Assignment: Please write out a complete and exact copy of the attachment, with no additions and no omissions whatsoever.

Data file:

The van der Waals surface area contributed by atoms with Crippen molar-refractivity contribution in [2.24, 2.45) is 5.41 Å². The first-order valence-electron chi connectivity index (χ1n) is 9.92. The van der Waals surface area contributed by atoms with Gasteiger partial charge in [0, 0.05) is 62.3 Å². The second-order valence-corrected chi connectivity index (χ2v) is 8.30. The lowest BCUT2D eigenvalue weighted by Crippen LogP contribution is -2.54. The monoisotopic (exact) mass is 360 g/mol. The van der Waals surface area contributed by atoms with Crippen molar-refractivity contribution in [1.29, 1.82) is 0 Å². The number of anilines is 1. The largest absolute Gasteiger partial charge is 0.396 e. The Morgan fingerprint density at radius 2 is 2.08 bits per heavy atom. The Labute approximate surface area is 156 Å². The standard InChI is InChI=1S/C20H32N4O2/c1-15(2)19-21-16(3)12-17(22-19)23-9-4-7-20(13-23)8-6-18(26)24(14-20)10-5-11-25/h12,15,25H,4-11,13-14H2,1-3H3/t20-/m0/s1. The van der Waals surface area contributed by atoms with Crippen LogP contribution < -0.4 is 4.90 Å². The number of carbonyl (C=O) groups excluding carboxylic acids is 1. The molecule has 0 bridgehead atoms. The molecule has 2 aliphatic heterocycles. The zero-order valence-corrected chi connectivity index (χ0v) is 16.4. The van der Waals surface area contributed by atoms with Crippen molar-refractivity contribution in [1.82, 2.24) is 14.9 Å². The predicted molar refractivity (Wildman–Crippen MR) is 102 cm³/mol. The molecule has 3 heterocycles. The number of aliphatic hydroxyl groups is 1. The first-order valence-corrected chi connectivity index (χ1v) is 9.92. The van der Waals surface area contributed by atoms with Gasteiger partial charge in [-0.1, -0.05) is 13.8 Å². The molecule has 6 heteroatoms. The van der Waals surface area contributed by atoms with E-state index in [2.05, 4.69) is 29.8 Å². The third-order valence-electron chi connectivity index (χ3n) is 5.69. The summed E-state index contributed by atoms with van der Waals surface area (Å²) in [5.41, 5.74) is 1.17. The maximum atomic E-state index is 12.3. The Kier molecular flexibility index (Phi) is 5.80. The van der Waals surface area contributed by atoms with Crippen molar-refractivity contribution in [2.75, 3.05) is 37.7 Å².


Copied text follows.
The van der Waals surface area contributed by atoms with Crippen molar-refractivity contribution in [2.24, 2.45) is 5.41 Å². The first-order valence-electron chi connectivity index (χ1n) is 9.92. The van der Waals surface area contributed by atoms with Gasteiger partial charge in [0, 0.05) is 62.3 Å². The second-order valence-corrected chi connectivity index (χ2v) is 8.30. The lowest BCUT2D eigenvalue weighted by Crippen LogP contribution is -2.54. The monoisotopic (exact) mass is 360 g/mol. The van der Waals surface area contributed by atoms with Crippen molar-refractivity contribution in [1.29, 1.82) is 0 Å². The number of anilines is 1. The largest absolute Gasteiger partial charge is 0.396 e. The Morgan fingerprint density at radius 2 is 2.08 bits per heavy atom. The Labute approximate surface area is 156 Å². The standard InChI is InChI=1S/C20H32N4O2/c1-15(2)19-21-16(3)12-17(22-19)23-9-4-7-20(13-23)8-6-18(26)24(14-20)10-5-11-25/h12,15,25H,4-11,13-14H2,1-3H3/t20-/m0/s1. The van der Waals surface area contributed by atoms with Crippen LogP contribution < -0.4 is 4.90 Å². The number of carbonyl (C=O) groups excluding carboxylic acids is 1. The molecule has 0 bridgehead atoms. The molecule has 2 aliphatic heterocycles. The zero-order valence-corrected chi connectivity index (χ0v) is 16.4. The van der Waals surface area contributed by atoms with Crippen molar-refractivity contribution in [1.82, 2.24) is 14.9 Å². The predicted molar refractivity (Wildman–Crippen MR) is 102 cm³/mol. The molecule has 3 heterocycles. The number of aliphatic hydroxyl groups is 1. The first-order valence-corrected chi connectivity index (χ1v) is 9.92. The van der Waals surface area contributed by atoms with Gasteiger partial charge in [-0.1, -0.05) is 13.8 Å². The molecule has 6 heteroatoms. The van der Waals surface area contributed by atoms with E-state index in [2.05, 4.69) is 29.8 Å². The third-order valence-electron chi connectivity index (χ3n) is 5.69. The summed E-state index contributed by atoms with van der Waals surface area (Å²) in [5.41, 5.74) is 1.17. The maximum atomic E-state index is 12.3. The Kier molecular flexibility index (Phi) is 5.80. The van der Waals surface area contributed by atoms with Crippen molar-refractivity contribution in [2.75, 3.05) is 37.7 Å².